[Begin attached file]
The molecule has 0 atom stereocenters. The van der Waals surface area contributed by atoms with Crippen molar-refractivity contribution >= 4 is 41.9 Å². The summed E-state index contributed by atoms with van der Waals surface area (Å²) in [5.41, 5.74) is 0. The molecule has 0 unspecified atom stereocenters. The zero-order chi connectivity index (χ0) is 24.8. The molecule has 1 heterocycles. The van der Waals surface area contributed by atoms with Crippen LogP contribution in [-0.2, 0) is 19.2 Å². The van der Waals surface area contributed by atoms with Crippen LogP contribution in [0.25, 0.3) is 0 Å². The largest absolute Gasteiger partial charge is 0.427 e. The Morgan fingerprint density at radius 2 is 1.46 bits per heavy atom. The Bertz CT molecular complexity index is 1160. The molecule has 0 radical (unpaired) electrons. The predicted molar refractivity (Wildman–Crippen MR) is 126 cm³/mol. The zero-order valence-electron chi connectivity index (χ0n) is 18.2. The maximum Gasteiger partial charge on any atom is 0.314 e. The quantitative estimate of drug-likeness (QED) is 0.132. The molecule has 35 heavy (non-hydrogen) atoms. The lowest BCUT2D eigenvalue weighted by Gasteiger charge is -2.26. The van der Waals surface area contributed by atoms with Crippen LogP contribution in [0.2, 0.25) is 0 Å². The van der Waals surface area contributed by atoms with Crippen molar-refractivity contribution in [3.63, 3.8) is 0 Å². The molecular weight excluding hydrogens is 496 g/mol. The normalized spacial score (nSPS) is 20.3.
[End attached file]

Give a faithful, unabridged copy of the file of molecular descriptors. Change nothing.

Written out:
The molecule has 0 atom stereocenters. The van der Waals surface area contributed by atoms with Crippen molar-refractivity contribution >= 4 is 41.9 Å². The summed E-state index contributed by atoms with van der Waals surface area (Å²) in [5.41, 5.74) is 0. The molecule has 0 unspecified atom stereocenters. The zero-order chi connectivity index (χ0) is 24.8. The molecule has 1 heterocycles. The van der Waals surface area contributed by atoms with Crippen LogP contribution in [-0.2, 0) is 19.2 Å². The van der Waals surface area contributed by atoms with Crippen LogP contribution in [0.25, 0.3) is 0 Å². The largest absolute Gasteiger partial charge is 0.427 e. The Morgan fingerprint density at radius 2 is 1.46 bits per heavy atom. The Bertz CT molecular complexity index is 1160. The molecule has 0 radical (unpaired) electrons. The predicted molar refractivity (Wildman–Crippen MR) is 126 cm³/mol. The zero-order valence-electron chi connectivity index (χ0n) is 18.2. The maximum Gasteiger partial charge on any atom is 0.314 e. The quantitative estimate of drug-likeness (QED) is 0.132. The molecule has 35 heavy (non-hydrogen) atoms. The lowest BCUT2D eigenvalue weighted by Gasteiger charge is -2.26. The van der Waals surface area contributed by atoms with Crippen LogP contribution in [0.2, 0.25) is 0 Å². The van der Waals surface area contributed by atoms with Crippen molar-refractivity contribution in [3.63, 3.8) is 0 Å². The molecular weight excluding hydrogens is 496 g/mol. The normalized spacial score (nSPS) is 20.3.